On a deeper level, though, it is something of a moral allegory to me about the nature of evil, and a theological statement. I want to call it an "interpretive schema," but can't bring myself to do that without feeling like I am talking out of my ass.

Our competing desires between good and evil actions are usually conceived of as being an angel on one shoulder, and a devil on the other shoulder. They each advise us, and we weigh out the advice. The way I see it, it is a little more combative than that: we each have both St. George and the dragon inside of us, doing battle with each other. The dragon is our desire to do only what interests ourselves, without regard for how it affects those around us. St. George is our impulse to do what we know is right, regardless of how difficult it is. (And believe me, doing the right thing can be a giant pain in the ass.) Our selfish desires can only win out if we are unwilling to confront them and fight against them. Sometimes that is as simple as suddenly remembering what the right thing to do is. Sometimes… it can seem as difficult as fighting a dragon. If it were a literal dragon, maybe we could think to ourselves that someone else might come along to kill it, but we are the only line of defense against the dragon within ourselves. You can either be your own greatest adversary, or you can be your own savior.

Monday, January 10, 2011

Forgive us our trespasses

A few months ago, I got dumped by a girl I had been dating for a while. Epically dumped, I would say—the complete story is something for another time. At any rate, within a week, I was pretty much over it. I wasn't angry anymore, and pretty much had already forgiven her for what she did to me. Some of my friends started asking me, "Why are you doing that, after all she did to you?"

But I'm all about forgiving people. And my gold standard for that is John Paul II.

In 1981, while in St. Peter's Square, he was shot four times by a Turkish sniper named Mehmet Ali Ağca. The Pope lost three quarters of his blood, and was in surgery for five hours afterward. Not only did he forgive his attacker, but he met with Agca in prison, and later met with his family. In June 2000, he got Italy's president to release Agca from prison, where we was extradited to his native Turkey to serve out a previous prison sentence.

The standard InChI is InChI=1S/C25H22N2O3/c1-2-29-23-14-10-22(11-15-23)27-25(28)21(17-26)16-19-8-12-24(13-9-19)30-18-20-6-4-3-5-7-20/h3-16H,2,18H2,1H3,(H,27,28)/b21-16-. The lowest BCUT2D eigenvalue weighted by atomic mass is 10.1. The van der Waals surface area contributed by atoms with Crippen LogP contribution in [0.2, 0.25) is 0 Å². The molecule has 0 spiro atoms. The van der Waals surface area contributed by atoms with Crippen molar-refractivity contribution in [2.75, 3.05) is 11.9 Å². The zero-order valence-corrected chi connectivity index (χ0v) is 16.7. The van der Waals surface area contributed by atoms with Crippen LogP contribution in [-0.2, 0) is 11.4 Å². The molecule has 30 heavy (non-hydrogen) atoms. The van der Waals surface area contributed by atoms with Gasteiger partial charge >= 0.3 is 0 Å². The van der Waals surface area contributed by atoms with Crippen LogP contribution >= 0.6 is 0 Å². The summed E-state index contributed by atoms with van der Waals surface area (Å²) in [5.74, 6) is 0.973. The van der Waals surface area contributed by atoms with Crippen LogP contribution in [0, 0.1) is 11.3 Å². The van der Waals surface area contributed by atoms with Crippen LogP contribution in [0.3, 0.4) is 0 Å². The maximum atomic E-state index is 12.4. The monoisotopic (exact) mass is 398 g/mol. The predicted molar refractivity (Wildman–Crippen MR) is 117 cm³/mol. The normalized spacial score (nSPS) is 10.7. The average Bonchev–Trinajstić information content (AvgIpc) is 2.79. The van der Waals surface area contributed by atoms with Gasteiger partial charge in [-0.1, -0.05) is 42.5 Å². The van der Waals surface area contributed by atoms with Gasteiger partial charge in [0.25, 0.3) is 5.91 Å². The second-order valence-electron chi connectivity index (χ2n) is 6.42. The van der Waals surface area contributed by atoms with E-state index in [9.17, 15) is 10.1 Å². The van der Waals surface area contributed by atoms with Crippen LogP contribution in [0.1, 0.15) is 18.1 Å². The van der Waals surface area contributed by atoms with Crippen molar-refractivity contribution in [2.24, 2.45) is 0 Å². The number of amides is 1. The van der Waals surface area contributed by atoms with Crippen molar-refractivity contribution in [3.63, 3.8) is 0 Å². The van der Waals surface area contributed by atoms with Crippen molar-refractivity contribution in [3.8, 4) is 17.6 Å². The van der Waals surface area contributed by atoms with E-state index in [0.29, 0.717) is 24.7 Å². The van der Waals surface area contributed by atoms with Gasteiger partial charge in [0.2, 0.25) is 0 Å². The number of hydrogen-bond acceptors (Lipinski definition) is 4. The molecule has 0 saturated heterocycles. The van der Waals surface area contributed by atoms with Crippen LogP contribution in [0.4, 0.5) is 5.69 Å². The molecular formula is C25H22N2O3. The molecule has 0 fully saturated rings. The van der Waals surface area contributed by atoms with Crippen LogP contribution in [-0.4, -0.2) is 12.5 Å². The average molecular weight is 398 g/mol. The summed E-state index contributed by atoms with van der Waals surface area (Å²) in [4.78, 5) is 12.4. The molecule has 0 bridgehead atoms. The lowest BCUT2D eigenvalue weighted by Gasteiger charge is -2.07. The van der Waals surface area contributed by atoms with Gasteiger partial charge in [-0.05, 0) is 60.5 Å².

This idea of forgiveness, of course, has deep roots in Christianity. In the gospels, Peter (the apostle I consider to have gotten his name because he is dumb as a rock) approaches Jesus and asks, "How many times should I forgive my brother? Seven times?" And Jesus replies, "I say to you, not seven times, but seventy times seven." Which may have been to say, forgive him until you have lost count, and then keep on forgiving him.

He then goes on to tell a parable to illustrate this point (which you can read at that link—it's difficult to summarize). His point at the end is that, since all of us do something wrong from time to time, we do not deserve God's forgiveness unless we are willing to show forgiveness to the people in our lives. This is the source of the line in the Lord's Prayer that goes, "Forgive us our trespasses, as we forgive those who trespass against us."

You may respond here, "But I don't believe in God, and I am pretty sure that you don't either. Why would I need the forgiveness of someone I don't believe in?" To which I say, "You're missing the fucking point."

The benefit of forgiving people is not in what you do for the person who is forgiven, nor does it have anything to do with the extrinsic benefit you might gain in the Kingdom of Heaven or what have you. The benefit is that it makes you a better person. When you hold a grudge against someone, the emotions are all negative. You give yourself a justification for being angry and hateful. On the other hand, forgiveness is an act of empathy and understanding, to try to consider why a person would make the kind of mistake that they did. Above all, though it is an act of love, the basic kind of love that one extends to everyone just by virtue of being human. You know, the kind of love that makes us concerned about people in poverty- and disaster-stricken areas, even though we have never met these people.

That doesn't mean, of course, that we should let people walk all over us, and treat us like doormats. Generally speaking, a lot of the ways that people hurt us come about only because of a certain amount of trust we put in them. That trust can be taken away if they misuse it and violate it. If they continue to do you wrong, you can completely cut them out of your life, but I don't think there ever comes a point where you should stop forgiving them.

To relate this back to my personal life, I forgave my ex only days after she dumped me. I was still hurt and upset, of course, and I was still processing the experience in my head. And forgiving her didn't mean I would immediately take her back if she wanted to start dating again some months down the road. I sort of consider her a friend, but right now she is just "a girl I know on the internet," which is the very bottom of the friend hierarchy. But on some level, I still think of her as a friend.

"So, Tim, why you gotta forgive?" "That's just how I roll."